Merck merges with Schering-Plough in yet another Big Pharma mega-deal
Mar 9th 2009 7:30AM
Updated Dec 3rd 2009 3:24PM
Merck (MRK) said on Monday that it would acquire Schering-Plough (SGP) for $41.1 billion. Schering-Plough shareholders will receive $23.61 (0.5767 shares of Merck at Friday's price and $10.50 in cash) a share, representing a premium of about 34 percent over Schering's Friday's close.
This would join the two cholesterol drug makers of Zetia and Vytorin after they both recently announced job cuts and a combined 26 percent slump in sales in the fourth quarter. Merck CEO Richard Clark will lead the combined company.
The press release says "The combined company will benefit from a formidable research and development pipeline, a significantly broader portfolio of medicines and an expanded presence in key international markets, particularly in high-growth emerging markets." It also mentions other strategic benefits as well as financial ones, including "substantial cost savings of approximately $3.5 billion annually beyond 2011."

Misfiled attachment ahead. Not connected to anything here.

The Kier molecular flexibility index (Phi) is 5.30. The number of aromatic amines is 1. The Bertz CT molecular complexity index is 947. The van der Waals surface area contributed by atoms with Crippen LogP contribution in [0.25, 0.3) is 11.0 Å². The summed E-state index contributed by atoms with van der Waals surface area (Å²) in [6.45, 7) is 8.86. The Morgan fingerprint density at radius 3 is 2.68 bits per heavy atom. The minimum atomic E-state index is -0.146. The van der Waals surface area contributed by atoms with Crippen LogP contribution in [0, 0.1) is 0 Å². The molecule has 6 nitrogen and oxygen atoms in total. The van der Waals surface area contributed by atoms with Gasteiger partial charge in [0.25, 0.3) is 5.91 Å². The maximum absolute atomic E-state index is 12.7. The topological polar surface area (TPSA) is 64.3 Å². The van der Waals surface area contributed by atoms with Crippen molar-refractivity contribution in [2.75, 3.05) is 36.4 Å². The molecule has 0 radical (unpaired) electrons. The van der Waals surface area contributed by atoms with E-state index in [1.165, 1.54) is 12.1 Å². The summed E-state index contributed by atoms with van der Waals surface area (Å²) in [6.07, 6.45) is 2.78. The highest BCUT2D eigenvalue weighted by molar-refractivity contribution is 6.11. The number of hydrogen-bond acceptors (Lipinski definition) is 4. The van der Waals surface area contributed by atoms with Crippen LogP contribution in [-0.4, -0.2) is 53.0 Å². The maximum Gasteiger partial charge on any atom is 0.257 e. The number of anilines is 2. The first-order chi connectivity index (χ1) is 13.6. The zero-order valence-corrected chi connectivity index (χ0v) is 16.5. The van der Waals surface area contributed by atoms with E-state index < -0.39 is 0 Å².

Indeed, there has been much talk about pharmaceutical consolidation lately as many Big Pharma companies suffer from declining sales as their drugs come off patent and they strive to boost their pipeline of drugs. Also, in this economic environment, consolidation is another way to save money and cut costs.
The Merck-Schering-Plough mega-deal follows another one from a few weeks ago -- Pfizer's (PFE) purchase of Wyeth (WYE) for $68 billion. It may be followed by another mega-deal as on Friday Roche has increased its bid for the 44.2 percent of Genentech (DNA) it doesn't already own by 7.5 percent to $93 a share for a total value of $45.7 billion, and could boost it higher if Genentech again rejects the bid many say is still too low.
We're probably just seeing the beginning of these mega-mergers as pharmaceuticals find a hard time growing their revenues. There is only so much cost cutting a company can do. So acquisitions and combining R&D and pipelines could be their only way to achieve growth.